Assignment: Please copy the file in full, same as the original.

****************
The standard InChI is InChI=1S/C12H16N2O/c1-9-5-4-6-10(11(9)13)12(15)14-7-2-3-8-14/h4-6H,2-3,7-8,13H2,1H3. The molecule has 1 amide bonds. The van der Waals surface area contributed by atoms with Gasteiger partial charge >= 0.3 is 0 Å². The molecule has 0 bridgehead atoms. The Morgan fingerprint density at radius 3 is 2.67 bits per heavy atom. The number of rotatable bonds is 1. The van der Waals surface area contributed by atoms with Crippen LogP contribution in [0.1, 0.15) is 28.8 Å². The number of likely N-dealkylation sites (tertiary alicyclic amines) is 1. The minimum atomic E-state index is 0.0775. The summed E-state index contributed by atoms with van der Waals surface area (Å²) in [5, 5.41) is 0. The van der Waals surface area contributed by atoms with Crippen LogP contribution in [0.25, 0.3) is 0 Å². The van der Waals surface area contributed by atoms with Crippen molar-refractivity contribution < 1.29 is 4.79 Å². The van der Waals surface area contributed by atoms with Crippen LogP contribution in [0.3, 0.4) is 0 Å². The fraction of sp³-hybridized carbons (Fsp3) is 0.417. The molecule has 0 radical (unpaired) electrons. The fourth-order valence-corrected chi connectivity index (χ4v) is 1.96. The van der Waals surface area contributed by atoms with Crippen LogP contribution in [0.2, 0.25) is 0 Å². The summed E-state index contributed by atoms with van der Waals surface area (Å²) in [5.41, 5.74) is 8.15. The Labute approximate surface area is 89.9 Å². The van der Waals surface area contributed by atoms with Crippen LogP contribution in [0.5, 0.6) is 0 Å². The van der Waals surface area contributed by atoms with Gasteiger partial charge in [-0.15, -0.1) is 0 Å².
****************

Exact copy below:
The standard InChI is InChI=1S/C12H16N2O/c1-9-5-4-6-10(11(9)13)12(15)14-7-2-3-8-14/h4-6H,2-3,7-8,13H2,1H3. The molecule has 1 amide bonds. The van der Waals surface area contributed by atoms with Gasteiger partial charge >= 0.3 is 0 Å². The molecule has 0 bridgehead atoms. The Morgan fingerprint density at radius 3 is 2.67 bits per heavy atom. The number of rotatable bonds is 1. The van der Waals surface area contributed by atoms with Crippen LogP contribution in [0.1, 0.15) is 28.8 Å². The number of likely N-dealkylation sites (tertiary alicyclic amines) is 1. The minimum atomic E-state index is 0.0775. The summed E-state index contributed by atoms with van der Waals surface area (Å²) in [5, 5.41) is 0. The van der Waals surface area contributed by atoms with Crippen LogP contribution in [0.25, 0.3) is 0 Å². The van der Waals surface area contributed by atoms with Crippen molar-refractivity contribution < 1.29 is 4.79 Å². The van der Waals surface area contributed by atoms with Crippen LogP contribution in [0.3, 0.4) is 0 Å². The fraction of sp³-hybridized carbons (Fsp3) is 0.417. The molecule has 0 radical (unpaired) electrons. The fourth-order valence-corrected chi connectivity index (χ4v) is 1.96. The van der Waals surface area contributed by atoms with Crippen LogP contribution in [0.2, 0.25) is 0 Å². The summed E-state index contributed by atoms with van der Waals surface area (Å²) in [5.41, 5.74) is 8.15. The Labute approximate surface area is 89.9 Å². The van der Waals surface area contributed by atoms with Crippen LogP contribution in [0.5, 0.6) is 0 Å². The van der Waals surface area contributed by atoms with Gasteiger partial charge in [-0.15, -0.1) is 0 Å².